Contact: Janna Pea
FOR IMMEDIATE RELEASE
September 14, 2011
Walmart’s Business Practices Cause Systematic Economic Harm to Women in the U.S. and Worldwide
Latest PR Gambit Can’t Cover Up the Truth
WASHINGTON (September 14, 2011) – Making Change at Walmart Spokeswoman Jennifer Stapleton issued the following statement today in response to the Walmart announcement about women-owned businesses:
“Walmart’s latest PR gambit is trying to cover up decades of unjust treatment of women, but women know better. Walmart causes systematic economic harm to women in the U.S. and around the world, and that is precisely why Walmart is trying to sell us on a new image. Walmart keeps millions of women in the U.S. and around the world in poverty, fails to protect women from unacceptable sexual and other forms of workplace harassment and works many women to the bone in sweatshop conditions around the globe. And, according to the women in the Dukes v. Wal-Mart gender discrimination law suit, Walmart pays women less than men.
“The women who work at Walmart and for Walmart’s suppliers know better than to believe the company’s propaganda. In July, Organization United for Respect at Walmart (OUR Walmart) released what is believed to be the first-ever nationwide poll results exclusively of current Walmart employees. The poll, conducted among 501 “Associates,” as Walmart non-salaried employees are known, shows that by nearly every measure, women fare worse at Walmart —whether it’s pay, respect, retirement benefits, training for promotions, job security or fair procedures for disciplining, firing or laying off workers.”
The July 2011 survey of Walmart Associates sponsored by Organization United for Respect at Walmart (OUR Walmart) included the following findings:
- 65 percent of men said their take home pay is poor or fair, while 75 percent of women responded similarly.
- 48 percent of men said Walmart does a poor or just fair job of providing the training and mentoring that allows them to earn promotions, while 59 percent of women responded similarly.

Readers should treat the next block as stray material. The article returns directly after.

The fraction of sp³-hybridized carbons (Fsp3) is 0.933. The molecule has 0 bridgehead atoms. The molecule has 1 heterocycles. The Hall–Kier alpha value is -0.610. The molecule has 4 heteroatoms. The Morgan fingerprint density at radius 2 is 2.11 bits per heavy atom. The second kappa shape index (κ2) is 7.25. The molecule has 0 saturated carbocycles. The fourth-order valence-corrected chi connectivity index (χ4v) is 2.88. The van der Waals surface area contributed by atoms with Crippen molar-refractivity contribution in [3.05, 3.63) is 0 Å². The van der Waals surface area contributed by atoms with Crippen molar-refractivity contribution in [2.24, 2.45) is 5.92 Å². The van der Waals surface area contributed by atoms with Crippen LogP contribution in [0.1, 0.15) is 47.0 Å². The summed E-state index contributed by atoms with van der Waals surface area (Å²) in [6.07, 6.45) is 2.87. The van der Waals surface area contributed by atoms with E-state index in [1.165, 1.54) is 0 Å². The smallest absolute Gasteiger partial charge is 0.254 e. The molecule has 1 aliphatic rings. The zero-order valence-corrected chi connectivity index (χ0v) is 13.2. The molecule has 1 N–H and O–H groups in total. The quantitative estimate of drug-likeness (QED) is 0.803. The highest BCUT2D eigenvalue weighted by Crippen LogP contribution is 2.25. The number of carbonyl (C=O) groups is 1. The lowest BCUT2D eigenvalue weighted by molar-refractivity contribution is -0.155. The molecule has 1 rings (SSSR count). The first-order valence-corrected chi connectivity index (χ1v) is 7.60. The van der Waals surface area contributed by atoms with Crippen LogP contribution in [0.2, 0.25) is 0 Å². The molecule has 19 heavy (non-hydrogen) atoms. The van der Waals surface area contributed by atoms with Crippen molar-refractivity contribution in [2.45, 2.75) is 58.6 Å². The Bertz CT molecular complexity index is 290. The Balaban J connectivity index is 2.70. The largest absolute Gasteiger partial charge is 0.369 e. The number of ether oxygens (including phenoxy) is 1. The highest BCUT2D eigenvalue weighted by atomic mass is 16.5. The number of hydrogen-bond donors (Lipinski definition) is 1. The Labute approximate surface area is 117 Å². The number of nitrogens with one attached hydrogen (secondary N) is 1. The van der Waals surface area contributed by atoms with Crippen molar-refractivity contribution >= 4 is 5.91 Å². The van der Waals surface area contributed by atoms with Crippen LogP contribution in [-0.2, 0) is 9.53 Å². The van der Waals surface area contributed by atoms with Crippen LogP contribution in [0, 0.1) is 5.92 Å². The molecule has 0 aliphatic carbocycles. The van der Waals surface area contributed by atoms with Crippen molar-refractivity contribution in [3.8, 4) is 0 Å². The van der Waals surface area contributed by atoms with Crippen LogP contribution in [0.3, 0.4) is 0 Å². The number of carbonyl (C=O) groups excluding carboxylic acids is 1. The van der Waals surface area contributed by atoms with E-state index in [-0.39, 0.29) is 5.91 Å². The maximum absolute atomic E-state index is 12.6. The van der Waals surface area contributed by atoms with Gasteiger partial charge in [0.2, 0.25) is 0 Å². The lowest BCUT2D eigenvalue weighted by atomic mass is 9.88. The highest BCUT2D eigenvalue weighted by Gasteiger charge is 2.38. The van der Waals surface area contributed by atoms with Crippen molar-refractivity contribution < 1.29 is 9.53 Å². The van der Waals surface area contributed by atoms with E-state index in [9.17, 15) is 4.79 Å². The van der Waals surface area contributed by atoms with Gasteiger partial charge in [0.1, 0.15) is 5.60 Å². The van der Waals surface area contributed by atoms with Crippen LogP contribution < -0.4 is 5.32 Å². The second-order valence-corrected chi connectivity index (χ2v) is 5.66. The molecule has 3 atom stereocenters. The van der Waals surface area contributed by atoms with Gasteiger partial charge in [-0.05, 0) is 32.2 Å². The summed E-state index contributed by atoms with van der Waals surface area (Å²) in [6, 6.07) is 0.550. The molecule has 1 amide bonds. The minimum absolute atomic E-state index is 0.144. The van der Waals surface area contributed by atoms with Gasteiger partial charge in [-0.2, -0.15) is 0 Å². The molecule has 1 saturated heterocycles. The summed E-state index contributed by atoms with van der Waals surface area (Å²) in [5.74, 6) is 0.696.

- The company rates poor or just fair on a number of questions relating to workplace experiences: listening to workers (61 percent of women, 51 percent of men), giving them respect for the work they do (56 percent of women, 50 percent of men), having fair procedures for discipline (57 percent of women, 48 percent of men), fair procedures for termination (56 percent of women, 48 percent of men) and providing dependable work schedules (48 percent of women, 42 percent of men) and sufficient hours (57 percent of women, 53 percent of men).
- Associates say Walmart’s staffing problems are hurting customers as well; 72 percent of both men and women say they are certain or somewhat certain understaffing has created problems such as messy stores or poor customer service.
“Listening to the debate around the Dukes court case, it can sound like he said-she said. But with this poll, Associates have our strongest voice ever, and what we’re saying points to a company that is broken and that we aim to fix,” said Maggie Van Ness, a Walmart employee in Lancaster, Calif., and a member of OUR Walmart. “If what’s going on at Walmart happened at a small company, it would be bad enough. But because Walmart’s the nation’s largest employer and sets standards for our communities and other companies, this is a full-scale epidemic. The data show widespread problems that are especially bad for women, who need these jobs.”
“I’ve worked at Walmart for more than five years,” said Barbara Collins of Placerville, CA, and member of OUR Walmart. “The job is tough for all of us, but especially women trying to raise families. The pay, the schedule, the treatment–none of this works for women.”
The survey, which was designed by Lake Research Partners and conducted by telephone from May 24 to June 8, predating the Supreme Court’s Dukes ruling. The margin of error is plus or minus 4.4 percent.
Organization United for Respect at Walmart (OUR Walmart) is a growing nationwide movement of hourly employees from DC to Seattle and Sacramento to Miami. It is the largest-ever movement of Walmart’s U.S. Associates to seek improvement in their workplace.
UFCW News Service